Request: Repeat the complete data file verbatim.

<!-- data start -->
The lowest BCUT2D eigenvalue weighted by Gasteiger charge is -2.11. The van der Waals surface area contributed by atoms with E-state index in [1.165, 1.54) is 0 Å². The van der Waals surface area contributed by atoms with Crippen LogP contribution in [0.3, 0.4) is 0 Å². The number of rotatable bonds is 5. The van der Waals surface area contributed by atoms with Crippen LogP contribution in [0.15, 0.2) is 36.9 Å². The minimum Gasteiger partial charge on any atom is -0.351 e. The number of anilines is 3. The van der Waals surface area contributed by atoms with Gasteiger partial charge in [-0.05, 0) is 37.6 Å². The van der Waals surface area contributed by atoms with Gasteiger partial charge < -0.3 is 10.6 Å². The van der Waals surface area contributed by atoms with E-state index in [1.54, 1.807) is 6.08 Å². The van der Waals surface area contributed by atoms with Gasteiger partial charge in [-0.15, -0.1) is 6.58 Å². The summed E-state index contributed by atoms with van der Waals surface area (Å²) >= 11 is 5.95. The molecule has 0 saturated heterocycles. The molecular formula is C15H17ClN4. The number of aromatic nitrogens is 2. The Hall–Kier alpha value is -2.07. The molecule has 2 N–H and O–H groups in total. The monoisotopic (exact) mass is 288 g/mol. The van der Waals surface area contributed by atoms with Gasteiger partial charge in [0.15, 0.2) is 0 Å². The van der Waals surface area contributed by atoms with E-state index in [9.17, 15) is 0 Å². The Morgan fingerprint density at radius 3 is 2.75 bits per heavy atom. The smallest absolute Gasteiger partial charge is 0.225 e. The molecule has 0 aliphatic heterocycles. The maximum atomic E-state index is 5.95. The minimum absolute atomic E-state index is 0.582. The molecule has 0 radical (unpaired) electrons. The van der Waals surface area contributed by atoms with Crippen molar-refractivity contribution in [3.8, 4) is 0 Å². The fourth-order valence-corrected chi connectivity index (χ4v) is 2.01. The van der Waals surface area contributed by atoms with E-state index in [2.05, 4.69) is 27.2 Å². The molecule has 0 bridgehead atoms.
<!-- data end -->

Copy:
The lowest BCUT2D eigenvalue weighted by Gasteiger charge is -2.11. The van der Waals surface area contributed by atoms with E-state index in [1.165, 1.54) is 0 Å². The van der Waals surface area contributed by atoms with Crippen LogP contribution in [0.3, 0.4) is 0 Å². The number of rotatable bonds is 5. The van der Waals surface area contributed by atoms with Crippen LogP contribution in [0.15, 0.2) is 36.9 Å². The minimum Gasteiger partial charge on any atom is -0.351 e. The number of anilines is 3. The van der Waals surface area contributed by atoms with Gasteiger partial charge in [-0.05, 0) is 37.6 Å². The van der Waals surface area contributed by atoms with Gasteiger partial charge < -0.3 is 10.6 Å². The van der Waals surface area contributed by atoms with E-state index in [1.54, 1.807) is 6.08 Å². The van der Waals surface area contributed by atoms with Gasteiger partial charge in [-0.15, -0.1) is 6.58 Å². The summed E-state index contributed by atoms with van der Waals surface area (Å²) >= 11 is 5.95. The molecule has 0 saturated heterocycles. The molecular formula is C15H17ClN4. The number of aromatic nitrogens is 2. The Hall–Kier alpha value is -2.07. The molecule has 2 N–H and O–H groups in total. The monoisotopic (exact) mass is 288 g/mol. The van der Waals surface area contributed by atoms with Gasteiger partial charge in [0.15, 0.2) is 0 Å². The van der Waals surface area contributed by atoms with E-state index in [9.17, 15) is 0 Å². The Morgan fingerprint density at radius 3 is 2.75 bits per heavy atom. The smallest absolute Gasteiger partial charge is 0.225 e. The molecule has 0 aliphatic heterocycles. The maximum atomic E-state index is 5.95. The minimum absolute atomic E-state index is 0.582. The molecule has 0 radical (unpaired) electrons. The van der Waals surface area contributed by atoms with Crippen molar-refractivity contribution in [3.8, 4) is 0 Å². The fourth-order valence-corrected chi connectivity index (χ4v) is 2.01. The van der Waals surface area contributed by atoms with E-state index in [2.05, 4.69) is 27.2 Å². The molecule has 0 bridgehead atoms.